Wage and Hour Laws: Overview of the Fair Labor Standards Act

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  • 0:03 FLSA Defined
  • 1:09 Minimum Wage
  • 2:23 Overtime
  • 3:02 Child Labor
  • 4:48 Lesson Summary
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Lesson Transcript
Instructor: Shawn Grimsley

Shawn has a masters of public administration, JD, and a BA in political science.

Most people work for others to make a living by trading their labor for a wage and other benefits. In this lesson, you'll learn about the Fair Labor Standards Act and the minimum standards it sets for certain labor practices.

FLSA Defined

Beth just turned sixteen and wants to join the workforce so she can make her own money to buy things her parents won't buy for her. While she was shopping at the local mall, much to her delight, she sees that her favorite clothing store has a sales associate position available. She rushes in and applies for the job. After applying, she goes home where she tells her mother, Mary, who works as a human resource manager, about the job.

Beth's mother sits her down and tells her that now that she's looking to enter the workforce, she should know about rights and protections afforded to workers under the Fair Labor Standards Act (FLSA), which is enforced by the Wage and Hour Division of the U.S. Department of Labor. According to the U.S. Department of Labor, the 'FLSA establishes minimum wage, overtime pay, record keeping, and youth employment standards affecting employees in the private sector and in federal, state, and local governments.' Being a typical teenager, Beth is already bored, but her mother tells her the information is important and that she needs to pay attention.

Minimum Wage

Mary explains that the FLSA requires covered employers to pay employees a minimum wage per hour of employment. As of February 2014, the federal minimum is $7.25 per hour. Mary tells Beth that she is lucky because the minimum wage in her state is higher than the $7.25 federal minimum wage, so Beth will get the higher minimum wage.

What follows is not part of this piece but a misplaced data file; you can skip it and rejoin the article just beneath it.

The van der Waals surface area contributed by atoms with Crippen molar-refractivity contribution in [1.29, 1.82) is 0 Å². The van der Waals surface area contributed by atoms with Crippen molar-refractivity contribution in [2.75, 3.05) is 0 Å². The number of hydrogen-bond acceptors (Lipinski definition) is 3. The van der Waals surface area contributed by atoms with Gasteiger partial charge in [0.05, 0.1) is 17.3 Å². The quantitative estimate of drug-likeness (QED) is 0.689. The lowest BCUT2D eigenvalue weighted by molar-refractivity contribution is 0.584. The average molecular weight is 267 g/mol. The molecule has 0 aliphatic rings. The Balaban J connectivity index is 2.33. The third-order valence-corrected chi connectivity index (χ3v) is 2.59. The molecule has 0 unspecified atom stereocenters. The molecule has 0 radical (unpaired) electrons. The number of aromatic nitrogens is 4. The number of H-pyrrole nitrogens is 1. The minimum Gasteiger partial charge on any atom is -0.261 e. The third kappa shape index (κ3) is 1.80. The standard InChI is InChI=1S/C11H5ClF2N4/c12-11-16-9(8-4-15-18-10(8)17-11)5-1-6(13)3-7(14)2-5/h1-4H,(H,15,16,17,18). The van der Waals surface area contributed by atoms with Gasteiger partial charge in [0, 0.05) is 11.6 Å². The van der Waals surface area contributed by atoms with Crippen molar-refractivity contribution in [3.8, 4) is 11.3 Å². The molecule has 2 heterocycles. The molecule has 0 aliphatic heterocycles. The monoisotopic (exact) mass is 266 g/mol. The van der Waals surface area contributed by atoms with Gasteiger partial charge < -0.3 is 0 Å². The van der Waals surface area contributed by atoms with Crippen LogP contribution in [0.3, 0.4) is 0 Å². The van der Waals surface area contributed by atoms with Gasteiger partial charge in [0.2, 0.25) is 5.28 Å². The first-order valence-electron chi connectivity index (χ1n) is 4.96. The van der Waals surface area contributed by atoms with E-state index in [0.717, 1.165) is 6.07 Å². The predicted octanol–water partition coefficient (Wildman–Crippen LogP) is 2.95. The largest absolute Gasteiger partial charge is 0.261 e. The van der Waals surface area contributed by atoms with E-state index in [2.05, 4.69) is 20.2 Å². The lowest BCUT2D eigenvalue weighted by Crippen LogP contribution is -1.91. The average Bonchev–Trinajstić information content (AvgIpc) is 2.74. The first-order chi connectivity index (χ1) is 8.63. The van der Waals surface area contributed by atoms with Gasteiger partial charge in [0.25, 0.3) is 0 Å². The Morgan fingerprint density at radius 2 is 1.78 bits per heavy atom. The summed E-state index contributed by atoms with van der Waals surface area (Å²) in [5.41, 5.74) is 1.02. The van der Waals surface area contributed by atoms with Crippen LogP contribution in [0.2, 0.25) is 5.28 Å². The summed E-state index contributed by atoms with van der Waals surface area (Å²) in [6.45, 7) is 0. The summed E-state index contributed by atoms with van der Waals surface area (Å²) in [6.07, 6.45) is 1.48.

The minimum wage applies to most employees but some are exempt employees, such as executives, administrators and professionals on salaries. Another big exception is tipped employees, like waiters and waitresses. The law allows employers to treat the tips as part of an employee's wage. However, the employer still has to pay at least $2.13 per hour in wages. If the employee doesn't make at least minimum wage between the tips and the $2.13 wage, then the employer must pay the employee the difference so that the minimum wage is paid. Finally, employers can pay a reduced wage of $4.25 to employees under the age of 20 during the first 90 calendar days of employment.


Mary also tells Beth about overtime. The FLSA requires that all covered employees must be paid overtime pay for all the time they work over 40 hours in any pay period. Mary tells her daughter that work hours include all the time Beth will be required to be on the job at her work location or at any other location required by her employer, such as a training facility. Overtime pay must be at least one and a half times the employee's regular pay rate. For example, if Beth gets paid $10.00 per hour, her overtime pay rate must be at least $15.00 per hour.

Child Labor

Beth's little brother John walks in after overhearing about all the money Beth will make and excitedly announces that he wants a job too. But John is only 13, and Mary explains the law also provides special protections for youths. With limited exceptions, such as some agricultural work, children under the age of 14 are not generally permitted to work.

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